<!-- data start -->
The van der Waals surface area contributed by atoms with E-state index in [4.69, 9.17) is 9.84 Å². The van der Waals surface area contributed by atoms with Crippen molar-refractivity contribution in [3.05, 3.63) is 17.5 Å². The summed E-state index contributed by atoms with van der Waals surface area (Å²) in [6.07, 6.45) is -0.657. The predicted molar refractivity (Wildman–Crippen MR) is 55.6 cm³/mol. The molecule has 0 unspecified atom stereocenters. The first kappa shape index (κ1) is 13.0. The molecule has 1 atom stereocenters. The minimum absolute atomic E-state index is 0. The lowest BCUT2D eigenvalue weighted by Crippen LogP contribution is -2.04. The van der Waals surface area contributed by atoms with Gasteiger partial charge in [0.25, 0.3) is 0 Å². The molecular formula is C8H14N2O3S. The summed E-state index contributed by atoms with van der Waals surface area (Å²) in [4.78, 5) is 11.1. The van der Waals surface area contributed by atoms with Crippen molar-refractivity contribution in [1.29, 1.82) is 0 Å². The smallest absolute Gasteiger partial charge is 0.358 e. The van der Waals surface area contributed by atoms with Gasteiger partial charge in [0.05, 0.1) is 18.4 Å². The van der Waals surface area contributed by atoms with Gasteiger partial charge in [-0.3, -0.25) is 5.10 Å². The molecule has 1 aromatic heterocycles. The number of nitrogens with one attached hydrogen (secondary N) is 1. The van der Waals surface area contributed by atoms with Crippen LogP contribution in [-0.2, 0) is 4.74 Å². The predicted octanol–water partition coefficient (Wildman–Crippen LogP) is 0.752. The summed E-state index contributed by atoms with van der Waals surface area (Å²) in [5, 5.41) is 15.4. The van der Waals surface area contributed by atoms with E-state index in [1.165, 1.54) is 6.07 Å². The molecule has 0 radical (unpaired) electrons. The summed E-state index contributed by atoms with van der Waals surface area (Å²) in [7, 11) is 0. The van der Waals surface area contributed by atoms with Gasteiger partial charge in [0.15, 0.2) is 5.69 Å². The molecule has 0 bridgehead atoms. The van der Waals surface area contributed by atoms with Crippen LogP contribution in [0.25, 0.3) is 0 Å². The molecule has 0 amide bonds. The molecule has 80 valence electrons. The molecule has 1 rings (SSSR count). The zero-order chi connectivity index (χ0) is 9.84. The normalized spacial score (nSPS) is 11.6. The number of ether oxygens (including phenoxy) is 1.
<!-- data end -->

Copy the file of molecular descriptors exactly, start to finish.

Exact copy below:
The van der Waals surface area contributed by atoms with E-state index in [4.69, 9.17) is 9.84 Å². The van der Waals surface area contributed by atoms with Crippen molar-refractivity contribution in [3.05, 3.63) is 17.5 Å². The summed E-state index contributed by atoms with van der Waals surface area (Å²) in [6.07, 6.45) is -0.657. The predicted molar refractivity (Wildman–Crippen MR) is 55.6 cm³/mol. The molecule has 0 unspecified atom stereocenters. The first kappa shape index (κ1) is 13.0. The molecule has 1 atom stereocenters. The minimum absolute atomic E-state index is 0. The lowest BCUT2D eigenvalue weighted by Crippen LogP contribution is -2.04. The van der Waals surface area contributed by atoms with Gasteiger partial charge in [0.25, 0.3) is 0 Å². The molecular formula is C8H14N2O3S. The summed E-state index contributed by atoms with van der Waals surface area (Å²) in [4.78, 5) is 11.1. The van der Waals surface area contributed by atoms with Crippen molar-refractivity contribution in [1.29, 1.82) is 0 Å². The smallest absolute Gasteiger partial charge is 0.358 e. The van der Waals surface area contributed by atoms with Gasteiger partial charge in [0.05, 0.1) is 18.4 Å². The van der Waals surface area contributed by atoms with Gasteiger partial charge in [-0.3, -0.25) is 5.10 Å². The molecule has 1 aromatic heterocycles. The number of nitrogens with one attached hydrogen (secondary N) is 1. The van der Waals surface area contributed by atoms with Crippen LogP contribution in [-0.2, 0) is 4.74 Å². The predicted octanol–water partition coefficient (Wildman–Crippen LogP) is 0.752. The summed E-state index contributed by atoms with van der Waals surface area (Å²) in [5, 5.41) is 15.4. The van der Waals surface area contributed by atoms with E-state index in [1.165, 1.54) is 6.07 Å². The molecule has 0 radical (unpaired) electrons. The summed E-state index contributed by atoms with van der Waals surface area (Å²) in [7, 11) is 0. The van der Waals surface area contributed by atoms with Gasteiger partial charge in [0.15, 0.2) is 5.69 Å². The molecule has 0 bridgehead atoms. The van der Waals surface area contributed by atoms with Crippen LogP contribution in [0.25, 0.3) is 0 Å². The molecule has 0 amide bonds. The molecule has 80 valence electrons. The molecule has 1 rings (SSSR count). The zero-order chi connectivity index (χ0) is 9.84. The normalized spacial score (nSPS) is 11.6. The number of ether oxygens (including phenoxy) is 1.